THERE are pigs sheltering in woodlands, cattle grazing rotationally to promote soil capture carbon, teams of slug-slaying chickens for pest control purposes, while native hedgerows provide natural supplements needed for animal health.

Welcome to Scottish farming of the future, which it is claimed must play a crucial role in helping Scotland meet its targets for net-zero carbon emissions by 2045.

Food producers and advocates insist we need to support farmers – rather than demonise them as emission producing “bad guys” – helping them take their place at the forefront of the fight against climate change.

Earlier this month an Intergovernmental Panel on Climate Change (IPCC) recommended people eat more plant-based foods, less meat and dairy, and opt for sustainably produced food in order to reach essential targets to cut emissions.

Some said the report did not go far enough in stressing the high carbon cost of meat, which is has been calculated by numerous reports to be tens of times higher than the production of plant-based crops. However, others insist that the IPPC claims that we must reduce meat and dairy rather than cut them entirely in order to create a carbon sustainable food system are realistic.

Scottish scientists and food producers told the Sunday National that many Scottish farmers are already adopting innovative climate-friendly practices that take into account the “physical realities” of our grass-covered landscape. It is argued that more support is needed to help others adapt.

Edinburgh University climate change and carbon scientist David Reay said: “In lots of parts of the world all you’ve got is grazers like sheep and goats converting what the grass they eat – which to us is really inedible – into milk and meat. A blanket “no meat” policy ignores the reality in terms of where we get our food from, and it’s not necessary for our climate future.”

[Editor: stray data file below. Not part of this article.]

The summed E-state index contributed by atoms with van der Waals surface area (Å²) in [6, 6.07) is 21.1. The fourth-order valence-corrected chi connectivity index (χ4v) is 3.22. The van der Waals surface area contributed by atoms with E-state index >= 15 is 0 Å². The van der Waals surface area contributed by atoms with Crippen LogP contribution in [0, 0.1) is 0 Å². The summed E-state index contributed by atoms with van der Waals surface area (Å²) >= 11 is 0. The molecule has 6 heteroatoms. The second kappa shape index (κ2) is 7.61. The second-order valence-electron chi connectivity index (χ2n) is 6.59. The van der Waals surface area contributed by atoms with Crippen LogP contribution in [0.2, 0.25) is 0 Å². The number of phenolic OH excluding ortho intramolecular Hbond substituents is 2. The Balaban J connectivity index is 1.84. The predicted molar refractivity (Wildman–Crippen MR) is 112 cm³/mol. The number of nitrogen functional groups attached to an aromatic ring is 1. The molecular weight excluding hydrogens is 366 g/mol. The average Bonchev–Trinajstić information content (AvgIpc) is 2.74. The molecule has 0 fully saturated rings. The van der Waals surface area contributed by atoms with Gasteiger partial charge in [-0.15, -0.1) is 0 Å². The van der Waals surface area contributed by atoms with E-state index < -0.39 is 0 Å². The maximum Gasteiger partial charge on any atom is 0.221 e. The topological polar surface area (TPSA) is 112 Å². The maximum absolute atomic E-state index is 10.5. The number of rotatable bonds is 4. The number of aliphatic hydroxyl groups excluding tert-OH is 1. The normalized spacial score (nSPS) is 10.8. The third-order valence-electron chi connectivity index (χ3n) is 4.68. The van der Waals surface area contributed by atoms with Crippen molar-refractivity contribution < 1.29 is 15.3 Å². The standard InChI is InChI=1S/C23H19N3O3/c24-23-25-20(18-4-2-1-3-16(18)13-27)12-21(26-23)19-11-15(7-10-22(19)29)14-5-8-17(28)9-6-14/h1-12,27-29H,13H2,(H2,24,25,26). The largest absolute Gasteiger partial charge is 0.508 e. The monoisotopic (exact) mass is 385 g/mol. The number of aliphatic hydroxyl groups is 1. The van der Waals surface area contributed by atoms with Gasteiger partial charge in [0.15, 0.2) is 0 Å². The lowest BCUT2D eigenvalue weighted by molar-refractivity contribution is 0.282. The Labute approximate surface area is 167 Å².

Reay, who is the landowner of a 30-hectare farm where he is testing the effectiveness of agroforestry – planting trees on grazing or cropping land which both captures carbon and provides animals with shelter, added: “The farmers I know are feeling either angry or afraid and besieged and it’s wrong. It’s important that we value our farmers – these are the people on the frontline charged with helping us deliver net-zero while still getting food on the table.

“If we support them in the right way by changing the subsidy regime and try and help them reduce emission and make it possible for those who want to plant trees and sequester carbon [remove it from the atmosphere and store it in soil or plants].

“The farming community here – and around the world – can be champions in terms of addressing climate change in and food security.”

He believes that Brexit is “a huge risk” for Scotland. But he said “the one bright side” is an opportunity to replace “the blunt instrument” of the European wide Common Agricultural Policy (CAP) subsidies with a Scottish specific alternative system, taking into account the need to lower emissions as well as regional variations in farming methods.

Pete Ritchie, director of Nourish – which campaigns for a more sustainable Scottish food system – said: “New patterns of farming could be crucial, providing food for everyone while also addressing climate change. A lot of farmers in Scotland simply can’t produce quinoa or avocados no matter how much some might like that.

“But we can change production methods, manage soils better, put in trees and hedgerows, plant different sorts of grasses – there is a lot we can do to offset by capturing carbon in the soil. Converting to organic can be the right thing to do, or looking at agroforestry – it’s great for cattle because they can get shelter and shade, but it also captures more carbon, and a lot of Scotland’s land is suitable for it.